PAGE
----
Often the easiest way of obtaining a set of representative test data is to take a copy of a production database. When we use a copy of sensitive production in a test environment, this environment needs the same level of security controls as the environment where it was designed to be stored. These controls increase the financial and operational cost of running a test environment, which is why it's often significantly cheaper and easier to operate a system with fake or reliably anonymised test data.
When integrating with third parties that don't provide a test environment or test accounts, suitable controls need to be put in place to ensure that access to that data is adequately protected. Ideally, a requirement should be raised for the third party to provide either a test environment or a test account that does not expose sensitive data.
The delivery team should be trained to ensure that commits do not contain sensitive data. In addition, commits should be reviewed for sensitive data, ideally before the commit is pushed to a central repository. Consider using pre-commit hooks that automatically detect sensitive data to avoid this data entering source control systems. Alternatively, there are numerous tools available that scan popular source control systems for sensitive data such as API keys, credentials, private keys, etc.
When sensitive data has been detected, the team should be alerted so they can remove it from the source control history and rotate any credentials or keys that might have been exposed.
A person contributing to a product in isolation increases the opportunity for accidental or malicious vulnerabilities to be introduced.
Teams should adopt the two-person rule, meaning that two or more people are involved in making each change. This can be achieved ideally through pair programming or a code review i.e. via pull requests. This reduces the chance for errors, and increases the difficulty to introduce intentional damage because collusion would be required.
When building any product feature, we always write accompanying tests to prove that the feature works correctly and is protected from regression. This applies equally to security features and controls, for example:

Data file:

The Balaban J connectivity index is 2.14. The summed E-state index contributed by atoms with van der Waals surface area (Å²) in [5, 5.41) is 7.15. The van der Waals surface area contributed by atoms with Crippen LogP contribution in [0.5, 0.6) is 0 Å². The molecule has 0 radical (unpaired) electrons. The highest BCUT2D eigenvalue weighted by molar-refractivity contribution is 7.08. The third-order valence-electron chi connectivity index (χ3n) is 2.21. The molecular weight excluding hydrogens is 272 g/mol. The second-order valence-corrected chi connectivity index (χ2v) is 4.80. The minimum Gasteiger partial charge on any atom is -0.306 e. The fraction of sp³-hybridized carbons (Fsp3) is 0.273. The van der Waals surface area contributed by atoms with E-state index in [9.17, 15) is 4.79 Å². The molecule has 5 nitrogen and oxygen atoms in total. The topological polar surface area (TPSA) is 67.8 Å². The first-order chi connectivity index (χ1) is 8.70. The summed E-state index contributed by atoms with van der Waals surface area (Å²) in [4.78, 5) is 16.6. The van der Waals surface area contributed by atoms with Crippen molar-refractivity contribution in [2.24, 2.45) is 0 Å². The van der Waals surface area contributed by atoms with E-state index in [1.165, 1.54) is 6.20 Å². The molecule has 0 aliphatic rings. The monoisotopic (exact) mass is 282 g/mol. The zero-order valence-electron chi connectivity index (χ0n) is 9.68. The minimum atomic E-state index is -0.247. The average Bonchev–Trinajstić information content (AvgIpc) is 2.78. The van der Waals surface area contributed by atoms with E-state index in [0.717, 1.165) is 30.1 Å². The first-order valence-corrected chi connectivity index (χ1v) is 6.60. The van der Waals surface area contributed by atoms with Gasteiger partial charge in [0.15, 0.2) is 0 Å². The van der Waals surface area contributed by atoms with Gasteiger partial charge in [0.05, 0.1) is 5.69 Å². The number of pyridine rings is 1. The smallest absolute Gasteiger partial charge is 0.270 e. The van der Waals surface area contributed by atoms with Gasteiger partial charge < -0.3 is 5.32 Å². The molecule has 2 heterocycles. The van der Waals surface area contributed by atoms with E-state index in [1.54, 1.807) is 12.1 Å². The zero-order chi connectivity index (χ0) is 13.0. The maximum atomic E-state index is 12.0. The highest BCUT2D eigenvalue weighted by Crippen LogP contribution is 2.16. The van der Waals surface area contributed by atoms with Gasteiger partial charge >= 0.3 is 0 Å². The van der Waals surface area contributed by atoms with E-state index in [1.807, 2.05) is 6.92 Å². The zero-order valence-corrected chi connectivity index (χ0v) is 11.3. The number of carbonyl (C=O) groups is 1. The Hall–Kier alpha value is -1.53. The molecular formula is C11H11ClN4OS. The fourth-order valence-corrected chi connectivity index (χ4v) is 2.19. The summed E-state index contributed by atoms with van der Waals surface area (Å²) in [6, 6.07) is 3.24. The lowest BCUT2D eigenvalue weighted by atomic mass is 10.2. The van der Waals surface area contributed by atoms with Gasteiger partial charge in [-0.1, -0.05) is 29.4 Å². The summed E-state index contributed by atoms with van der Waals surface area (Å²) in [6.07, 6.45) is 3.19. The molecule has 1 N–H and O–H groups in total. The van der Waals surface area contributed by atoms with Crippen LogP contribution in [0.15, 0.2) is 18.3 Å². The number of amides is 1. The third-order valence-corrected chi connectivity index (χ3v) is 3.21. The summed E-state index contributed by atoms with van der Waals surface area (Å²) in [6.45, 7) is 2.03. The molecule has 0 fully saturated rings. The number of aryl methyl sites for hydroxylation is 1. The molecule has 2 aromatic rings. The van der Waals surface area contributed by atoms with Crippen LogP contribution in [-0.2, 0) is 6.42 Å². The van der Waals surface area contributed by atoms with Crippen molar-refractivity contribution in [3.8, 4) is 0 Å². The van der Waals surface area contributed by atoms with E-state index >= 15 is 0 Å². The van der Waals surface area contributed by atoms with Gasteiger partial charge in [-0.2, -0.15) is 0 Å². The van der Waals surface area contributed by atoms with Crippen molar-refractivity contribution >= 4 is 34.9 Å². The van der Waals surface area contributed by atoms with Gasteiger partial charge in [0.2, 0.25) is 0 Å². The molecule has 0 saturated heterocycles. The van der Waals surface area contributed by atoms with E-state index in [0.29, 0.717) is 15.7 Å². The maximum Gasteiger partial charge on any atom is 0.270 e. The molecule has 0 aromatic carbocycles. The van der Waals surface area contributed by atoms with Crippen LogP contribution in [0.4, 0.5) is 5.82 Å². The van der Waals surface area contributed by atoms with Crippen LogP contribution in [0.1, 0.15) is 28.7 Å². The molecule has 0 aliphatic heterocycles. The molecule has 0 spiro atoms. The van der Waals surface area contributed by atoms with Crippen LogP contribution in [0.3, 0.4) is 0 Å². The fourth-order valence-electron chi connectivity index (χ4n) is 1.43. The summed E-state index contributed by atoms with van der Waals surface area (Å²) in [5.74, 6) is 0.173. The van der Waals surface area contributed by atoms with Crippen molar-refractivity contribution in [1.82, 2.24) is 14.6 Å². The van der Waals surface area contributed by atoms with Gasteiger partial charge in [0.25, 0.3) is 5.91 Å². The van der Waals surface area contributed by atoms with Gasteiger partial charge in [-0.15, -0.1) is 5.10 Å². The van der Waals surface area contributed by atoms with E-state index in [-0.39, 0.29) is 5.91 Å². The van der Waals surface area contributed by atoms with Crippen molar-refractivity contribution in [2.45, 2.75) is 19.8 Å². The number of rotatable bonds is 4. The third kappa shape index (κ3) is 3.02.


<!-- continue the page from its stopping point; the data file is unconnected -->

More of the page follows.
Unit tests confirming input validation is correct and covers all cases
Integration tests ensuring a protected feature requires valid authorisation
To ensure that builds are repeatable and their dependencies come from known good locations, they should be isolated from each other and prevented from sharing state. For example, this can be achieved using ephemeral build slaves or running builds within independent Docker containers.
When a build is based on some shared state (e.g. local Maven cache), it's possible that a previous build or anyone with access to the build server can pollute the Maven cache with malicious code that could then be packaged into your artefact.
Continuous Integration / Continuous Delivery (CI/CD) pipelines provide a good opportunity to detect potential security vulnerabilities early in development by integrating with security analysis tools. There are numerous open source and commercial products covering a wide variety of languages and frameworks, and it's possible to write custom tools based on your own needs. These tools can be applied to application code, configuration files, Dockerfiles, Infrastructure-as-Code, and running applications.
Results from these tests should feed into the software catalogue to promote visibility and ensure that security vulnerabilities are being responded to in a timely manner.
Some tools include threat intelligence data, which provides an indication of how potential vulnerabilities / weaknesses are being used in the wild. This data therefore provides a useful mechanism to further prioritise the resolution of identified vulnerabilities.
There are multiple different approaches to security analysis, including static analysis, dynamic analysis, interactive analysis and dependency checking.
Static analysis (SAST)
Static analysis inspects source code to detect vulnerabilities through data flow analysis and other pattern matching rules. It relies on knowledge of where data comes in (sources) and where it flows out (sinks) of the application. It is good at identifying certain types of vulnerabilities, such as injection attacks and insecure use of cryptography, by inspecting your code. These types of vulnerabilities can be identified quite accurately compared to dynamic analysis.
Static analysis should be run on every build to scan for known weaknesses. A suitable scan policy should be defined to ensure accuracy and efficiency, which helps delivery teams focus on high-value issues. This maintains developer confidence in the tool, as alerts are only raised for important, valid findings.
Dynamic analysis (DAST)
Dynamic analysis inspects the inputs and outputs of your running application to identify vulnerabilities that are visible when using an application. Dynamic analysis can easily identify issues such as common security-related HTTP headers and markup issues. However, it is typically less effective at detecting SQL injection or command injection attacks because it has to rely on heuristics, unlike static analysis which has full visibility of the source code.